2

In our country we have long TV series (maybe seventy episodes in one series) without unique titles. They are just simply marked as episode 01, episode 02, etc. It is hard to find the specific one in so much meaningless number. But in English TV series we can easily find, for example, the sad episode when our character dies, because of its title Swan Song.

Not only that, these titles are not simply describing the plot. They often have a clue, snark or pun. I googled for "TV episode title"; the articles about how to write this kind of title say TV episode titles have a tradition of being "clever". So, is there any term to describe these tricks? I know not everything has its own vocabulary, so any short and unambiguous way to call that style is fine. It would be better if Wikipedia has related entries.

3
  • There is no rule, no single trick.
    – Hot Licks
    Commented Jan 29, 2023 at 3:28
  • 1
    Every episode of the American TV show Friends was titled The one where... followed by a very short text identifying the most memorable aspect of that episode. Commented Jan 29, 2023 at 11:58
  • Thank you for the fresh question. Maybe the cute titles are teasers. Commented Jan 29, 2023 at 15:07

3 Answers 3

2

The term used to describe clever, punning, or allusive episode titles is "episodic titling" or "episodic title". The purpose of episodic titling is to entice viewers to watch the episode and also to give a sense of what the episode will be about. It is a common practice in American television and is often used to create buzz around a show or a specific episode.

Another term often used to describe the clever and creative naming of TV episode titles is "punny episode titles". These titles often play on words or phrases, incorporating puns or clever references to the episode's content or themes.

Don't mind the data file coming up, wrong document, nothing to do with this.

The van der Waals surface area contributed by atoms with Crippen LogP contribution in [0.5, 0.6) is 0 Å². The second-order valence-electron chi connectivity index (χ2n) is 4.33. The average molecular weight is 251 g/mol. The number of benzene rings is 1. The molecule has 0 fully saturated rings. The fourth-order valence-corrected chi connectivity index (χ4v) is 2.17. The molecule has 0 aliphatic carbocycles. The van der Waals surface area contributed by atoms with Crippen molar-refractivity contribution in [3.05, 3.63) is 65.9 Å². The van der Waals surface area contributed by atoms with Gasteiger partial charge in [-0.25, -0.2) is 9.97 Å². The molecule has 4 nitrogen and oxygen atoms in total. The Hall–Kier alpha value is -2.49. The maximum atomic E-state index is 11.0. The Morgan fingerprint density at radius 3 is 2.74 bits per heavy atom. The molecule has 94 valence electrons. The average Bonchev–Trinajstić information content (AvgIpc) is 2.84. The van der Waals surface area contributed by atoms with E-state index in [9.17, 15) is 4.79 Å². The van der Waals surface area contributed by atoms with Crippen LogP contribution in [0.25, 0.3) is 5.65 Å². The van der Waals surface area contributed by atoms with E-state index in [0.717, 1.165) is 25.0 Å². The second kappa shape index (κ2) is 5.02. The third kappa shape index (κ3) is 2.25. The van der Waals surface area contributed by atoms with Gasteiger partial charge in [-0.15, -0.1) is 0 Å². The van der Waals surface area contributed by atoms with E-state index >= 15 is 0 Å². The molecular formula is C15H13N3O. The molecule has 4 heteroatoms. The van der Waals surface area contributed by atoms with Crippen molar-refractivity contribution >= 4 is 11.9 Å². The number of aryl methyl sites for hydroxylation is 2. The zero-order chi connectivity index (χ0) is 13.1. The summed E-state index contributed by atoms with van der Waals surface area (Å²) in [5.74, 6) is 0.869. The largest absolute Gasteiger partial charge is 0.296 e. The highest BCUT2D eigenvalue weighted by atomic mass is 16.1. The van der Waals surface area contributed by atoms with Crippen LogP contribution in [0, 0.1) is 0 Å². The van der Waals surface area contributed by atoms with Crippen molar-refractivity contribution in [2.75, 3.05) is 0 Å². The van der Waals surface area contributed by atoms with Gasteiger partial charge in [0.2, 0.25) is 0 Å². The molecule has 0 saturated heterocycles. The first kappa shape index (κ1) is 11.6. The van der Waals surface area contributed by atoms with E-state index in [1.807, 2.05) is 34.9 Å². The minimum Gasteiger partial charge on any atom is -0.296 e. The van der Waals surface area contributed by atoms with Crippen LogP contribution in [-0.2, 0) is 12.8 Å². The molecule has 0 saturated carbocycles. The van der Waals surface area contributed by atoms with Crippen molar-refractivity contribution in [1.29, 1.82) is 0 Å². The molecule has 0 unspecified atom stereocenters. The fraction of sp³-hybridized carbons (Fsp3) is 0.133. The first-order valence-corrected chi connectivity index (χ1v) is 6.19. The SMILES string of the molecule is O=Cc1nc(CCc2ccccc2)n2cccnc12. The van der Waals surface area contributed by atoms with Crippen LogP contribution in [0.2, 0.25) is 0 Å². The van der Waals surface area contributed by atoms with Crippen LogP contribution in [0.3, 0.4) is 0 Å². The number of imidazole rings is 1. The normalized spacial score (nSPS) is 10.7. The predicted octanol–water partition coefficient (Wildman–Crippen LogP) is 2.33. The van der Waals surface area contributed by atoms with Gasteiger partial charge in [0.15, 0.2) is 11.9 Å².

Another term that is often used is "wordplay episode titles".

3
  • Thanks for answering. "wordplay" is a useful key word in Wikipedia. Another thing I want to make sure is that, is "episodic titling" or "episodic title" enough to distinguish from the style that is a straightforward summary of the plot?
    – Krahmal
    Commented Jan 29, 2023 at 5:37
  • I would think so. But if you'd like to emphasize its cleverness, you can use additional words as suggested.
    – JK2
    Commented Jan 29, 2023 at 7:04
  • You may like to add a reasonable example: 'The Possibilities', the third episode of supernatural drama TV series 'Preacher' (see Wikipedia; paragraph 2). Commented Jan 29, 2023 at 13:48
1

You could call this idiosyncratic naming:
https://tvtropes.org/pmwiki/pmwiki.php/Main/IdiosyncraticEpisodeNaming https://tvtropes.org/pmwiki/pmwiki.php/IdiosyncraticEpisodeNaming/LiveActionTV

1
  • These links are helpful. One of my purposes is to search for similar index lists by keyword.
    – Krahmal
    Commented Jan 30, 2023 at 2:30
1

You might use a term borrowed from commerce.

Cambridge
strapline
a short, easily remembered phrase used by an organization so that people will recognize it or its products

Thus you might say that the episode about the death had the strapline “Dying Swan”.

2
  • Thank you for correction. Looks like google translate is not very smart lol. Is strapline similar to slogan?
    – Krahmal
    Commented Jan 30, 2023 at 2:29
  • Yes. Cambridge dictionary has slogan as: C1 a short easily remembered phrase, especially one used to advertise an idea or a product. So it fits your need too.
    – Anton
    Commented Jan 30, 2023 at 8:07

Your Answer

By clicking “Post Your Answer”, you agree to our terms of service and acknowledge you have read our privacy policy.

Not the answer you're looking for? Browse other questions tagged or ask your own question.